A small number of submachine gun prototypes with a BARS-like system were trialed, but not mass-produced.  The gas operated action of a rifle can be balanced with a fairly small synchronizer rack and pinion, but the blowback action of a submachine gun requires a fairly large and massive synchronizer gear or lever.  This is because in a gas operated rifle a second gas piston can be attached to the countermass, thereby unloading the synchronizer gear.

      There are three BARS designs of note from Russia:

      AK-107/AK-108
       


      The AK-107 and AK-108 are BARS rifles in 5.45x39mm and 5.56x45mm respectively.  These rifles are products of the Kalashnikov design bureau and Izmash factory, now Kalashnikov Concern.  Internally they are very similar to an AK, only with the countermass and synchronizer unit situated above the bolt carrier group.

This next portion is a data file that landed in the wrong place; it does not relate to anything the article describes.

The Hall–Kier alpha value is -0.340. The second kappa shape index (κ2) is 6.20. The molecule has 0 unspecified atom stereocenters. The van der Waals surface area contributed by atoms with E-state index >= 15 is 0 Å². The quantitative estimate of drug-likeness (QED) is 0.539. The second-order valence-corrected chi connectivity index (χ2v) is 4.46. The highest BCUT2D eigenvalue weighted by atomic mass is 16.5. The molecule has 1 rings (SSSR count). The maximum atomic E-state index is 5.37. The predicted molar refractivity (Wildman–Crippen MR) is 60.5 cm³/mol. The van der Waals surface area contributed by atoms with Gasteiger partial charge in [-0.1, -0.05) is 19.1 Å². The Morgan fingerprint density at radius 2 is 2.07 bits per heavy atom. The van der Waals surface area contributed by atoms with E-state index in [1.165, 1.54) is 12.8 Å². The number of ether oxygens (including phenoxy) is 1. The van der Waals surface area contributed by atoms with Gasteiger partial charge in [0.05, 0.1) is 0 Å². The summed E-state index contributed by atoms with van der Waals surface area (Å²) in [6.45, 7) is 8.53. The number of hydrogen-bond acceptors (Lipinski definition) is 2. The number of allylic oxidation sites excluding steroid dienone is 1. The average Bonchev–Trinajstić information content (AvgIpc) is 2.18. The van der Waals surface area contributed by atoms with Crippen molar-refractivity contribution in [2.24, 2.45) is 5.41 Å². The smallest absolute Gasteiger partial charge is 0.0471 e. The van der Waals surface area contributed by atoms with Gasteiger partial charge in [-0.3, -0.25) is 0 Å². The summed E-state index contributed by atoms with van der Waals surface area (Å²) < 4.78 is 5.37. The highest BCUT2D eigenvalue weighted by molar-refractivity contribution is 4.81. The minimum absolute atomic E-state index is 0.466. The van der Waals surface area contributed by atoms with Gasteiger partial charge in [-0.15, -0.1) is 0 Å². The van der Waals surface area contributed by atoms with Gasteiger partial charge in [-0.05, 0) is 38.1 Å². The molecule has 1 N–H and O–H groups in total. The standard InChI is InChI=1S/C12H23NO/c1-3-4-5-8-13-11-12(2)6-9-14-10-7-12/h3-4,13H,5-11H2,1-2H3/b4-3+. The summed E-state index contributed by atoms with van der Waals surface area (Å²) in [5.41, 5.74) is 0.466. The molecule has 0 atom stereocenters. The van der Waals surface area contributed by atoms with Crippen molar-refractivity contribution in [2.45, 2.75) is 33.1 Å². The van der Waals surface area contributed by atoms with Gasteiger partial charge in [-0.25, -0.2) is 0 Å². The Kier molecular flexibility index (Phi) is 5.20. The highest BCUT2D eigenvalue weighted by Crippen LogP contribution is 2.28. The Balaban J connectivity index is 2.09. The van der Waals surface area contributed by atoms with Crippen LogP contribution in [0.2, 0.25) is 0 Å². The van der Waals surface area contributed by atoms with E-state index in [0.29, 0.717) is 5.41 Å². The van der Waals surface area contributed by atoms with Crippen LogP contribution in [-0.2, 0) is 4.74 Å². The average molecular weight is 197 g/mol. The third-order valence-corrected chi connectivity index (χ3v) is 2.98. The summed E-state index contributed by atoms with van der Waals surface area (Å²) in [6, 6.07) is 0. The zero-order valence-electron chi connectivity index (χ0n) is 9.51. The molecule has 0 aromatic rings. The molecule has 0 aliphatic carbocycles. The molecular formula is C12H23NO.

Close up of synchronizer and dual return spring assemblies

      This is configuration is almost identical to the AL-7 design of the early 1970s.  Like the more conventional AK-100 series, the AK-107/AK-108 were offered for export during the late 1990s and early 2000s, but they failed to attract any customers.  The furniture is very similar to the AK-100 series, and indeed the only obvious external difference is the long tube protruding from the gas block and bridging the gap to the front sight.
       
      The AK-107 has re-emerged recently as the Saiga 107, a rifle clearly intended for competitive shooting events like 3-gun.
       

       
      AEK-971

      The rival Kovrov design bureau was only slightly behind the Kalashnikov design bureau in exploring the BARS concept.  Their earliest prototype featuring the system, the SA-006 (also transliterated as CA-006) also dates from the early 1970s.